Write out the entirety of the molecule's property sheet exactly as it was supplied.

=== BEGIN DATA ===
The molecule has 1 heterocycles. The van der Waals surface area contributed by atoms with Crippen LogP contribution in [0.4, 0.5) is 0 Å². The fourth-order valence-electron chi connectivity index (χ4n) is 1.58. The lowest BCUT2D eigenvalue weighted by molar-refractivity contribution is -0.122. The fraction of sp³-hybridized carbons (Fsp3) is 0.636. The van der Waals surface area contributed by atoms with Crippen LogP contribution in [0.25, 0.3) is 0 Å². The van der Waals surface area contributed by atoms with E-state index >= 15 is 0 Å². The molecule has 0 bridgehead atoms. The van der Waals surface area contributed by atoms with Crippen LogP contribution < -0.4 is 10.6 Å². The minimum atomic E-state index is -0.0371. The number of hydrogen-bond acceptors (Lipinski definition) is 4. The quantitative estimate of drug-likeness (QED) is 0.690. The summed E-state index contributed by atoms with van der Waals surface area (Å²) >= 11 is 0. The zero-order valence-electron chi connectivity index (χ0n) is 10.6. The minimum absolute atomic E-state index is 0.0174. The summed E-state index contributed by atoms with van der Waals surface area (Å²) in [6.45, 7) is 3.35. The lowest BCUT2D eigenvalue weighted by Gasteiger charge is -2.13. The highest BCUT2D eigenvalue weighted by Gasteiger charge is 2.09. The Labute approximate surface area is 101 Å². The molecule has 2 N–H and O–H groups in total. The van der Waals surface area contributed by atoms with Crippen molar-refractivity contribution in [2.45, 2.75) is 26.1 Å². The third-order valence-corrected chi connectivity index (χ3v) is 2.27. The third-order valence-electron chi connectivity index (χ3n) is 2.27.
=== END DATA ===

The molecule has 1 heterocycles. The van der Waals surface area contributed by atoms with Crippen LogP contribution in [0.4, 0.5) is 0 Å². The fourth-order valence-electron chi connectivity index (χ4n) is 1.58. The lowest BCUT2D eigenvalue weighted by molar-refractivity contribution is -0.122. The fraction of sp³-hybridized carbons (Fsp3) is 0.636. The van der Waals surface area contributed by atoms with Crippen LogP contribution in [0.25, 0.3) is 0 Å². The van der Waals surface area contributed by atoms with E-state index >= 15 is 0 Å². The molecule has 0 bridgehead atoms. The van der Waals surface area contributed by atoms with Crippen LogP contribution < -0.4 is 10.6 Å². The minimum atomic E-state index is -0.0371. The number of hydrogen-bond acceptors (Lipinski definition) is 4. The quantitative estimate of drug-likeness (QED) is 0.690. The summed E-state index contributed by atoms with van der Waals surface area (Å²) >= 11 is 0. The zero-order valence-electron chi connectivity index (χ0n) is 10.6. The minimum absolute atomic E-state index is 0.0174. The summed E-state index contributed by atoms with van der Waals surface area (Å²) in [6.45, 7) is 3.35. The lowest BCUT2D eigenvalue weighted by Gasteiger charge is -2.13. The highest BCUT2D eigenvalue weighted by Gasteiger charge is 2.09. The Labute approximate surface area is 101 Å². The molecule has 2 N–H and O–H groups in total. The van der Waals surface area contributed by atoms with Crippen molar-refractivity contribution in [2.45, 2.75) is 26.1 Å². The third-order valence-corrected chi connectivity index (χ3v) is 2.27. The third-order valence-electron chi connectivity index (χ3n) is 2.27.